To add to this, if the car is good enough to drive itself 99.9% of the time, how well will the driver be able to drive when the car fails and they have to take over. All systems I've seen require the user to be paying attention in case something goes wrong with the computer. When the computer is good enough that you haven't had to do any driving in the past 3 months, how much are you really going to be paying attention when something goes wrong?
        • The autonomous miles driven figure is a bit overblown. They've been testing in the same conditions and using the same methods since the 2007 DARPA Urban Challenge. At some point whether you've driven 100 million miles or 100 billion miles it doesn't matter when you haven't driven a single mile in the snow.
          • by mysidia (191772)

            At some point whether you've driven 100 million miles or 100 billion miles it doesn't matter when you haven't driven a single mile in the snow.

            I'd still be interested in this car, because it never snows down south around here either. If it does snow, everything shuts down, and nobody dare drive, anyways.

        • I think a fallback behavior of stop safely and pull over before [confusion situation] is well within algorithmic acceptability.

        • by American AC in Paris (230456) on Monday April 28, 2014 @04:07PM (#46863071) Homepage

          When the computer is good enough that you haven't had to do any driving in the past 3 months, how much are you really going to be paying attention when something goes wrong?

          I'd suggest that once this is consumer-ready, the vast majority of "something goes wrong" scenarios where the car doesn't know what to do would fall into one of two categories:

          • "I don't know what to do, therefore I will come to a complete stop (and pull over to the side of the road, assuming I can identify a safe path);" or
          • "If I can't react adequately to this situation, there's very little chance that you, meatsack, would have done even half as well as I can manage right now."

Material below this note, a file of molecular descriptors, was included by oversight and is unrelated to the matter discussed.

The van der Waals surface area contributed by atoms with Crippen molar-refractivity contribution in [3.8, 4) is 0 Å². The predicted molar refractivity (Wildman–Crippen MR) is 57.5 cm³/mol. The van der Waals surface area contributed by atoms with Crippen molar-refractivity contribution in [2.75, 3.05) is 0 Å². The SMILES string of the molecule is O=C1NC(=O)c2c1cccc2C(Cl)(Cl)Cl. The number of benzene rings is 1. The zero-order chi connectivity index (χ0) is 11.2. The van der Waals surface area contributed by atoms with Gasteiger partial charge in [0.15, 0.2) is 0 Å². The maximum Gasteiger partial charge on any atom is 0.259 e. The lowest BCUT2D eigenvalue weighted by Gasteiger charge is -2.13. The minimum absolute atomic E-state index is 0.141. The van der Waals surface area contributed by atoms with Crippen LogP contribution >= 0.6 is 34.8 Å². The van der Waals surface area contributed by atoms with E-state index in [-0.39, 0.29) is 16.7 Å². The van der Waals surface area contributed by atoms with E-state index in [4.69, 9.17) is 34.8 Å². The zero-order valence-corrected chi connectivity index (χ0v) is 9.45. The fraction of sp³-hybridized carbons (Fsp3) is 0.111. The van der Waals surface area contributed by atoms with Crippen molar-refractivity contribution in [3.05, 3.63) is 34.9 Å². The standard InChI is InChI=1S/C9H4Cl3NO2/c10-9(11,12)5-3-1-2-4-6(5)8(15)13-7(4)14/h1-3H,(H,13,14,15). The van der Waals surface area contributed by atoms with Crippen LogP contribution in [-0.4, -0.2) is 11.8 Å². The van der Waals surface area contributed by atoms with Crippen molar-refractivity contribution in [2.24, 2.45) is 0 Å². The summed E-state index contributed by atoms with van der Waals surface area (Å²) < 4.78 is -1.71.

These things'll never, ever be perfect. They will almost undoubtedly reach a point where they're at least an order of magnitude safer than humans, though. That'll be more than good enough for most people.

          • Please mod parent up! (Had mod points to burn just a couple days ago.)

            How confusing the inputs of a system is to the computer is something that the program should be easily able to figure out, except in cases where the human drivers are hosed as well.

          • They will almost undoubtedly reach a point where they're at least an order of magnitude safer than humans, though.

            Considering how good humans actually are (per vehicle mile traveled), that's actually a pretty tall order.

          • by Kjella (173770)

            Well, it depends on how many problems people avoid before they become traffic problems. For example imagine that ahead of you there is a truck with apparently a poorly secured load, you can see it moving, ropes fraying so you hit the brakes and give yourself a wide gap in case it spills all over the road. That drunk pedestrian who looks like any moment he'll swerve into the road, maybe we should pass him with extra margin. Those kids that just sent a soccer ball across the road, is anyone running to get it

            • by drinkypoo (153816)

              You've gotten a lot of shit for this, but I think you're right. Sadly, I don't think most drivers actually can account for most of those situations much better than a self-driving car would today, especially the oncoming truck which is about to convert their solids directly to vapor. But perhaps I'm wrong. I do notice that most drivers are quite oblivious to what's happening around them most of the time. Perhaps this is an area in which the cars will actually surpass us... but not today.

        • by geekoid (135745)

          no worse then the driver is now? Most people most of the time do not handle an emergency situation correctly. They may get lucky and avoid it, but is' seldom the best course of action.

          You might as well ask the same question about anti-lock brakes.

        • by lorinc (2470890)

          I am pretty much waiting for the other way around: when I, as a human, known that I am quite bad at handling the current situation and that the machine will do much better than I'll ever be capable of. In particular, I am thinking of traffic jams where you have to find maximum speed that maintains a smooth global flow, without falling into chaotic start/stop sequences like this: http://www.youtube.com/watch?v... [youtube.com]

          Most humans typically tend to drive too fast in such situations, leading to an average speed well

      • The summary says that Google is testing cars in Mountain View. According to this website [weatherspark.com], with respect to Mountain View:

        During the cold season, which lasts from November 26 to March 6, there is a 34% average chance that precipitation will be observed at some point during a given day. When precipitation does occur it is most often in the form of light rain (57% of days with precipitation have at worst light rain), moderate rain (31%), and heavy rain (11%).

        I think it is safe to say that it rains there, as compared to, for example, Disneyland [weatherspark.com] (18% of cold season days have precipitation) or Las Vegas (12% of cold season days have precipitation).

      • Many Infrared frequencies will quite happily go through rain and fog. Not sure about snow but don't assume all wavelengths are affected the same way.

        Anyway its not like a car would try driving anyway with bad data. It would just pull over to the side of the road and say it can't continue, please drive manually.